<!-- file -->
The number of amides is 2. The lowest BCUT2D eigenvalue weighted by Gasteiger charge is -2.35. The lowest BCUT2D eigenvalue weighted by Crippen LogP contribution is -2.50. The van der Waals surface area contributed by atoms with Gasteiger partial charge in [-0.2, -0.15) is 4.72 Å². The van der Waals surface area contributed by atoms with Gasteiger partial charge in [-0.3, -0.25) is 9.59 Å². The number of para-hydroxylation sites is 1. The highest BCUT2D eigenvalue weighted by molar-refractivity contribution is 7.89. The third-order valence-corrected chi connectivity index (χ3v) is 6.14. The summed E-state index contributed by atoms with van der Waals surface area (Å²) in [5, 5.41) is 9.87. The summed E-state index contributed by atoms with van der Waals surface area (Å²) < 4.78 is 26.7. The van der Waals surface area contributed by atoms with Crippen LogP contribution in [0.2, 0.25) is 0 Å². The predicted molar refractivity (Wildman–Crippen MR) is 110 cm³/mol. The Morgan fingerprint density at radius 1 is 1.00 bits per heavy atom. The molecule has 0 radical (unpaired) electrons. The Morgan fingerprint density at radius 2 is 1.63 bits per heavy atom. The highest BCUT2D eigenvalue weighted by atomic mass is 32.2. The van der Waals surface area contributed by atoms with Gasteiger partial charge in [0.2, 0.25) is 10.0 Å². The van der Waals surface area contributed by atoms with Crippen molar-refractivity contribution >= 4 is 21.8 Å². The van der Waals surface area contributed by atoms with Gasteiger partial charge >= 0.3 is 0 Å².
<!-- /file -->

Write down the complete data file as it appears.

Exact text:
The number of amides is 2. The lowest BCUT2D eigenvalue weighted by Gasteiger charge is -2.35. The lowest BCUT2D eigenvalue weighted by Crippen LogP contribution is -2.50. The van der Waals surface area contributed by atoms with Gasteiger partial charge in [-0.2, -0.15) is 4.72 Å². The van der Waals surface area contributed by atoms with Gasteiger partial charge in [-0.3, -0.25) is 9.59 Å². The number of para-hydroxylation sites is 1. The highest BCUT2D eigenvalue weighted by molar-refractivity contribution is 7.89. The third-order valence-corrected chi connectivity index (χ3v) is 6.14. The summed E-state index contributed by atoms with van der Waals surface area (Å²) in [5, 5.41) is 9.87. The summed E-state index contributed by atoms with van der Waals surface area (Å²) < 4.78 is 26.7. The van der Waals surface area contributed by atoms with Crippen LogP contribution in [0.2, 0.25) is 0 Å². The predicted molar refractivity (Wildman–Crippen MR) is 110 cm³/mol. The Morgan fingerprint density at radius 1 is 1.00 bits per heavy atom. The molecule has 0 radical (unpaired) electrons. The Morgan fingerprint density at radius 2 is 1.63 bits per heavy atom. The highest BCUT2D eigenvalue weighted by atomic mass is 32.2. The van der Waals surface area contributed by atoms with Gasteiger partial charge in [0.2, 0.25) is 10.0 Å². The van der Waals surface area contributed by atoms with Crippen molar-refractivity contribution >= 4 is 21.8 Å². The van der Waals surface area contributed by atoms with Gasteiger partial charge >= 0.3 is 0 Å².